As the Olympic tennis event began today, the panaromic view of Wimbledon's field courts, with the stadium in the distance, reminded me of one of those old and to me always stupendously uninteresting prints of Victorian gentlemen and women at play at the country club. The courts seemed to stretch away forever, with scant few people scampering around on them, and clutches of idlers watching from the sidelines. I could almost visualize a lady with a parasol, sipping tea in the shade of an elm.
In other words, it sure looked different from the crowded and energized Wimbledon most of us know. That the most striking difference, to me at least, was all that empty space and the thinness of the crowd—despite the flash mob that gathered on Henman Hill to perform some orchestrated dance moves while Tomas Berdych was getting whipped by Steve Darcis. That the mobsters were able to coordinate the dance was more impressive than the show itself.
My other impressions were that the purple bunting draped everywhere around Wimbledon (to identify the site and ongoing event as part of the London Olympic Games) took away, a lot, from the familiar, classy ambiance of Wimbledon. Or maybe I'm just mired in old habits and addicted to the familiar. I also felt that jettisoning the predominantly-white rule for this nine-day spell may demonstrate more than anything the value and wisdom of that fusty old dress code. I missed the elegance of white clothes against the warring shades of green (pale, lime green courts and dark, almost black windscreens and walls). I always felt that looked especially good in the overall Wimbledon color scheme.
So much for first reactions. Now let's get on with the wrap-up of Day 1. We decided to go with the Thumbs Up/Thumbs Down approach we often take on our typical Around the World entries that run most Mondays. But over the course of the next few days, all the posts here will be like this one, simply because of the bewildering number of matches going, on at least through these early rounds of singles and doubles. I'm going to make observations and cherry-pick the results in posts that will appear no later than 7 p.m. most days. So let's get going:
Serbia's Ana Ivanovic has been through a lot in recent years (has there ever been a more "one step forward, two steps back" comeback than the one this diligent and pleasant pro has undertaken since her fall from grace in 2006?). Thus, the former French Open champ and one-time No. 1's first-round match against up-and-coming Christina McHale of the USA must have raised red flags all over the place. And when McHale battled back from 4-6, 3-5 in the second to break Ivanovic, it looked as if McHale's considerable competitive instincts might kick in and combine with Ivanovic's tendency to lose confidence to ensure a third set.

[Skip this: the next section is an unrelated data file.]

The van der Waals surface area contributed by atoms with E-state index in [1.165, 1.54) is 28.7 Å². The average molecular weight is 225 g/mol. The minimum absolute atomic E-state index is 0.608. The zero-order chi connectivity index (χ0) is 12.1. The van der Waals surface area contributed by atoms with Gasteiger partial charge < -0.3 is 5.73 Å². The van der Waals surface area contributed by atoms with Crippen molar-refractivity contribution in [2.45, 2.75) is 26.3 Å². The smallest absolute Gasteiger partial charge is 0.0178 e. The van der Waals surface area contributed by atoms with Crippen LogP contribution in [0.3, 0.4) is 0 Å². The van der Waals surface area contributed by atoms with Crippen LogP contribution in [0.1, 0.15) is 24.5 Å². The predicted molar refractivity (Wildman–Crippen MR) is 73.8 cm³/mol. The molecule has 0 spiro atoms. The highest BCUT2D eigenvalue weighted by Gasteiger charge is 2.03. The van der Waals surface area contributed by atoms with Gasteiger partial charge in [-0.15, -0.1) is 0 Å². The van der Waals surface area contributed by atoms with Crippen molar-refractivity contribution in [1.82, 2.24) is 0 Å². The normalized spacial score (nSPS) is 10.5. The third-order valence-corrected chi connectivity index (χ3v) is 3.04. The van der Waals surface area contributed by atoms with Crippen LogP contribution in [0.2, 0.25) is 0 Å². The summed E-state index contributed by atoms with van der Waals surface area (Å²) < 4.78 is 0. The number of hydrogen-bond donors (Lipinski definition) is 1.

But after a pair of holds, Ivanovic played a crisp game to break McHale and win it, 6-4, 7-5. It was still early in the day at Wimbledon, but considerable air went out of the American balloon with this loss, because Ryan Harrrison had already kicked off the American singles effort with a poor performance. He lost to No. 43 Santiago Giraldo of Colombia—a clay-court expert who had never won a match at the All England Club, and had only won one Wimbledon qualifying match, at Roehampton, since 2007. Later in the day, Donald Young also folded, and rather meekly, losing to Andreas Seppi, 6-4, 6-4.
There was much discussion leading up to the Olympics of Wimbledon's highly scientific and well thought-out and tested attempt to rehabilitate the grass courts that take such an annual beating during the Grand Slam tournament, which ended just about three weeks ago.
But watching Tomas Berdych, the No. 6 seed, slip and slide and fall on his butt in the course of his shocking 6-4, 6-4 loss to No. 76 Steve Darcis of Belgium had to make you wonder if something about the new grass, or the rush to grow and make it suitable for play so quickly after it was planted and grown from pre-germinated seeds, wasn't awry. It sure looked a lot less stable than usual underfoot.
Granted, Berdych, from the Czech Repubic, is no Roger Federer when it comes to footwork and mobility. But Darcis had his own problems, and the sight of the soles of his shoes when he went over was telling—it looked like the soles of his tenneys were made from some green substance. This suggested that the grass was extremely lush, which translates to slick and damp. The impression was reinforced by the clever and productive use Darcis made of the sliced backhand; it was the shot that won him the match. Darcis adapted to the conditions better than did Berdych.
An elated Darcis said, touchingly: “It’s an amazing feeling. For me, it was the first time I had played on this amazing court [Centre Court]. When you’re young you watch Pete Sampras playing there and you think, 'maybe one day.' Today, it was my day.”
This was a terrible showing by Berdych, who also lost in the first round of Wimbledon to a comparably low-ranked player, No. 87 Ernests Gulbis. And others managed the conditions with better luck. Later, even seven-time Wimbledon champ and grass connoisseur Federer would admit, "It's a bit of a surprise, really, that the grass is so slippery."